Archive for June, 2012

10
Jun

Relativity in Derby

   Posted by: Bitches Bruze    in Rules, Strategery

There are many aspects of derby where what you have passed or what direction you are going happens and it can be tricky to remember is it in relation to skates or my hips?

I have a really simple rule to remember this: If you’re comparing a skater to another skater, you measure by the hips. If you are comparing a skater to the track, you measure by the skates. Let’s take a look at the rules which fall under each. Note: The following rules are paraphrased.

Measure by the Hips

3.4.1.2 Jammers become lead jammer after passing the foremost in-play Blocker’s hips
3.4.3 A pass is determined by the skater’s hips (for lead jammer eligibility)
4.1.1.2 Pack skater proximity is measured from the hips
4.2.3 Non-pivot blockers line up behind pivots (who are on the pivot line) as demarked by the hips (of the blockers and pivots)
6.11 All cut track penalties are in relation to the hips of on-track skaters at the time a skater was knocked out of bounds except for the skater that initiated the hit. If the skater who initiates a hit succeeds in knocking an opponent out of bounds, she is considered in front of that skater for the out of bounds skater’s legal return to the track regardless of who was in front when the hit happened.
8.3.1/8.3.2 All scoring is in relation to passing opponents’ hips (in the current rule set, jammers need only be IN BOUNDS to score, they don’t even have to be on their skates or skating)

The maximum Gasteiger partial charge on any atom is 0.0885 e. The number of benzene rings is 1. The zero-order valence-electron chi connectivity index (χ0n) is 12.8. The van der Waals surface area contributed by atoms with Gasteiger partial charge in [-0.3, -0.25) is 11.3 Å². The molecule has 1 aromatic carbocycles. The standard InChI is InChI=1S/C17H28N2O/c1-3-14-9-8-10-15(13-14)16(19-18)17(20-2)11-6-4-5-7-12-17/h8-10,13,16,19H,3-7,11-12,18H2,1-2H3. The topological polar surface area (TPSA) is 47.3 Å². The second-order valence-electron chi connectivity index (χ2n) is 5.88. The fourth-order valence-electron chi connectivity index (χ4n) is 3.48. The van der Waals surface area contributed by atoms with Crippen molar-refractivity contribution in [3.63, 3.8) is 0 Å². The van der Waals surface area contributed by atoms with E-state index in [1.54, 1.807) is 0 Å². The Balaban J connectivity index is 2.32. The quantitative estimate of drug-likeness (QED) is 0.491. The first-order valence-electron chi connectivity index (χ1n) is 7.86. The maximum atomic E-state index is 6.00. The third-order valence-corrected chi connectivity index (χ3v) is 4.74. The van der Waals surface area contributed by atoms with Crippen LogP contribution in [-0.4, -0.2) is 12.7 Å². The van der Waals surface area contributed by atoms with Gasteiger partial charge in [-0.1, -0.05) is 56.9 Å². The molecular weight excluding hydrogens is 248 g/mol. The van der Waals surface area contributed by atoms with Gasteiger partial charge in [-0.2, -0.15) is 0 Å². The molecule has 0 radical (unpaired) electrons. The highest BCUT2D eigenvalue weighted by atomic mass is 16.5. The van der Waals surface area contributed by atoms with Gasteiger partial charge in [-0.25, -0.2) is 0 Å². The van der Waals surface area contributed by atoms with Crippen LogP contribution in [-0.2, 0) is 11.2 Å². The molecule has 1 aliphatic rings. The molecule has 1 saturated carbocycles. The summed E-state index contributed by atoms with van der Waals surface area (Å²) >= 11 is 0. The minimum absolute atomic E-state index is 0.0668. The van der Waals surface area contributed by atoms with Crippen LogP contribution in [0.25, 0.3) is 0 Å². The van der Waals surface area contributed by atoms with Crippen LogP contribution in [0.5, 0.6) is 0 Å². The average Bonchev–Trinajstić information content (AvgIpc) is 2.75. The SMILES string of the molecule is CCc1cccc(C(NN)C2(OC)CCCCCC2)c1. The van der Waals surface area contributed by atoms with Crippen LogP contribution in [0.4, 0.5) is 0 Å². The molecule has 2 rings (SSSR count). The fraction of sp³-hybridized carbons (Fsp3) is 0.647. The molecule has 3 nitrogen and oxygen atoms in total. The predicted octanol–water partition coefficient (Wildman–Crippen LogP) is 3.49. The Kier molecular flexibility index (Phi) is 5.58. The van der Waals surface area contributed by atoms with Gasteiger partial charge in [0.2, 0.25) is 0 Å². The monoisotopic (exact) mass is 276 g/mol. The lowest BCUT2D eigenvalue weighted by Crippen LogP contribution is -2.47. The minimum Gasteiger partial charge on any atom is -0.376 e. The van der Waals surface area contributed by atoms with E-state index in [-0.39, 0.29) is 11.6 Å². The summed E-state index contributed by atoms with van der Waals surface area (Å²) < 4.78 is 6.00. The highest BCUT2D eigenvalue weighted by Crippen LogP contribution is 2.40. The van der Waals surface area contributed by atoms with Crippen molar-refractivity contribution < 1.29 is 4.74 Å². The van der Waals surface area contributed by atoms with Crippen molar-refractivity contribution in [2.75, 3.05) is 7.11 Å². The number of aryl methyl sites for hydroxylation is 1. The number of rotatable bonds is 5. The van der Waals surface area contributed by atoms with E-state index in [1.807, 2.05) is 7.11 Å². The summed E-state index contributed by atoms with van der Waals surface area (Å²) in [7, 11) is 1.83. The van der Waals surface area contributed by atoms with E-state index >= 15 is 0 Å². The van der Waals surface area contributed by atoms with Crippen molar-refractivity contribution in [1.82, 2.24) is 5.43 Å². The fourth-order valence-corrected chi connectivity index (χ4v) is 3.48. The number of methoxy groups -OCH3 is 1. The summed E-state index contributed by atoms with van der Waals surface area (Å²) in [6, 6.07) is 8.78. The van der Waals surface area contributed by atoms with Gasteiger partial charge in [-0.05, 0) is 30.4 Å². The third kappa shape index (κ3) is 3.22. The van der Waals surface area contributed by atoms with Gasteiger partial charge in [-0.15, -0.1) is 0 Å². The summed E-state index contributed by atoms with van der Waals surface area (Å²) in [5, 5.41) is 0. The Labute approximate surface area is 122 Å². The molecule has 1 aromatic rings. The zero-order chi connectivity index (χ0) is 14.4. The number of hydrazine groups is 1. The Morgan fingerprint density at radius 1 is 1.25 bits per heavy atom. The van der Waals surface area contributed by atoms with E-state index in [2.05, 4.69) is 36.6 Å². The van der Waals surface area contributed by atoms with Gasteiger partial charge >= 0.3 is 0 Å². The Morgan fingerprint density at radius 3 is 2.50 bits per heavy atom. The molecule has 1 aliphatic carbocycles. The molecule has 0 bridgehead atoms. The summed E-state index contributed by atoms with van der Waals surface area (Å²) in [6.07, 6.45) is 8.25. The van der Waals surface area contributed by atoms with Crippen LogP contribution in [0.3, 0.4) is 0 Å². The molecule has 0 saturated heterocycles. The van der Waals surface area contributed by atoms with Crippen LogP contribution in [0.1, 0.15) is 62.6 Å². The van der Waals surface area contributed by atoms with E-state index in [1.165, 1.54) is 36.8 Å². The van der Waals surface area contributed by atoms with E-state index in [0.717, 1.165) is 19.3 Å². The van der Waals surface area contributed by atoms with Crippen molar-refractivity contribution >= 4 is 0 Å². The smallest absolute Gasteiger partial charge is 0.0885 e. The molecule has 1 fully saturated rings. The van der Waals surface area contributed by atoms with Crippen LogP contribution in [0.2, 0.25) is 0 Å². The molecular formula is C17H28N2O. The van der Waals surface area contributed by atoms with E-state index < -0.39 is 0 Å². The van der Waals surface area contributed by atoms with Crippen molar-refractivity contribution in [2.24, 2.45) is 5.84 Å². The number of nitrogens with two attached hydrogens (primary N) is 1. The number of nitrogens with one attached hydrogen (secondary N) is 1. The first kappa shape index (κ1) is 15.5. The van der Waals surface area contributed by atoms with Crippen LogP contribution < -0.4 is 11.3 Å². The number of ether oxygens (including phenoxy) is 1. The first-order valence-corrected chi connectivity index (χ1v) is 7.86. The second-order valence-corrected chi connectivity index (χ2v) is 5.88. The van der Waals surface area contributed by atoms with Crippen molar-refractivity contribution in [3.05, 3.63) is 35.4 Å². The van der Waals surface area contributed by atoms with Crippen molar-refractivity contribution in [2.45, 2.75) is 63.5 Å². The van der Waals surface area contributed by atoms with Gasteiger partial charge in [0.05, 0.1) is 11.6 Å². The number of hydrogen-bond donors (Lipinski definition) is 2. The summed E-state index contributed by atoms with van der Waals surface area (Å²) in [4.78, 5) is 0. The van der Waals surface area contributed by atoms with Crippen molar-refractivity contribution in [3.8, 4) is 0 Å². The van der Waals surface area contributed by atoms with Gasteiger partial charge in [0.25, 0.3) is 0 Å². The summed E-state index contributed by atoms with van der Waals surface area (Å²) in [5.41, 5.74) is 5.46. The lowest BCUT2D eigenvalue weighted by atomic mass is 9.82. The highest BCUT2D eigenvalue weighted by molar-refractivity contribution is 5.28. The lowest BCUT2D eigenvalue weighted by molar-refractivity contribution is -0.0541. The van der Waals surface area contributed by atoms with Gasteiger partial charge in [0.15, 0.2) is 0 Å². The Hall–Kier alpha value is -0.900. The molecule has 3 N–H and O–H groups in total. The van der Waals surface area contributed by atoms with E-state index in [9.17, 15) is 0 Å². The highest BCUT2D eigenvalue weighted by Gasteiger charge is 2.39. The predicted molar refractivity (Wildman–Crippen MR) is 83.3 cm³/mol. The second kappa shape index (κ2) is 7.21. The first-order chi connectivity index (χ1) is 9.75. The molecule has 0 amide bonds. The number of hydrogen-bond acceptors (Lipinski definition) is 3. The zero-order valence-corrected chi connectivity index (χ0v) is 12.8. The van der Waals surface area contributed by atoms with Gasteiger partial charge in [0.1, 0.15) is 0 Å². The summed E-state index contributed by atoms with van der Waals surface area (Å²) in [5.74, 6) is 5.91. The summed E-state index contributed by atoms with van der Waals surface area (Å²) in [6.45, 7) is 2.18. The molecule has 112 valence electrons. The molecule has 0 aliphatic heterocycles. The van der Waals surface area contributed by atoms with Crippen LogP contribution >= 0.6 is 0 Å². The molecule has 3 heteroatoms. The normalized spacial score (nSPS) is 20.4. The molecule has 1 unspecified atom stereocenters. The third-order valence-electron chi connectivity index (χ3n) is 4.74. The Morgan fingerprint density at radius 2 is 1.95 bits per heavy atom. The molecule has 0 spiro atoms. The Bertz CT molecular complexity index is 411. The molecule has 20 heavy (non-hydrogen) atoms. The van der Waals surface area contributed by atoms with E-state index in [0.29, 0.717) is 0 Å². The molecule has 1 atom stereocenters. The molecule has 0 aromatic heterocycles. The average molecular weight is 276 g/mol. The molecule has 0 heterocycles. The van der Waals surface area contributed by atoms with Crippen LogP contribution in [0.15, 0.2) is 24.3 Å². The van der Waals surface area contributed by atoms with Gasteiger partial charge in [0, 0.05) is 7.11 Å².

Measure by the Skates

2.4.4 Skaters have to be on the track when the jam start whistle blows
3.5.8.2 Helmet covers may only be recovered with clockwise skating
4.2.2 Only pivots may line up on the Pivot line
4.2.4 Jammers line up on or behind the Jammer line
4.4.2 When the reamost pack skater has crossed the pivot line the jammers are released and the jammers may not be accelerating when their whistle releases them, but they may be moving, coasting or braking.
5.1.1.3 Only players who are stepping and/or skating in the counter-clockwise direction may execute a block (this one trips people up some times because direction of game play is related to the TRACK not the target – see next cited rule)
5.1.4.2 Skaters must not skate clockwise in relation to the track when executing a block
6.8.1 Skaters must be in bounds when initiating a block
6.8.5 A skater may not initiate contact with an opponent who is completely outside the track boundary
6.8.6 An inbounds skater may engage with an opponent who has any part of her skate in bounds.
6.8.9 Skaters who cease contact with the ground maintain their in bounds or out of bounds status until their skates touch down again
6.8.12 Skaters can hang skates and body parts over lines and that doesn’t matter – only touching matters
6.9.2 Skates may not be moving past the perpendicular line in a clockwise direction when assisting
6.9.3 Skaters may skate clockwise so long as they do not engage other skaters
6.9.4 Clockwise movement (in determining direction of game play penalties) is measured by the skates moving past a line perpendicular to the track boundaries (ie – clockwise – perpendicular is still counter-cl0ckwise)
6.9.6 Skaters may face any direction while blocking and assisting so long as their skates are moving counter-clockwise
6.12 Skating out of bounds penalties are about picking up speed with your skates while out of bounds
7.3.2 When a skater is sent to the penalty box she must exit the track and skate to the box in the counter-clockwise direction

Exceptions

6.8.7 If any part of a skater is touching out of bounds (this includes non-skate parts) she is considered out of bounds and may not engage other skaters
General Practices: Usually a “point of no return” is provided to define the penalty box. If any part of a skater is still touching before (clockwise) of the point of no return line, she is considered to not have passed the box and may take a seat without another lap.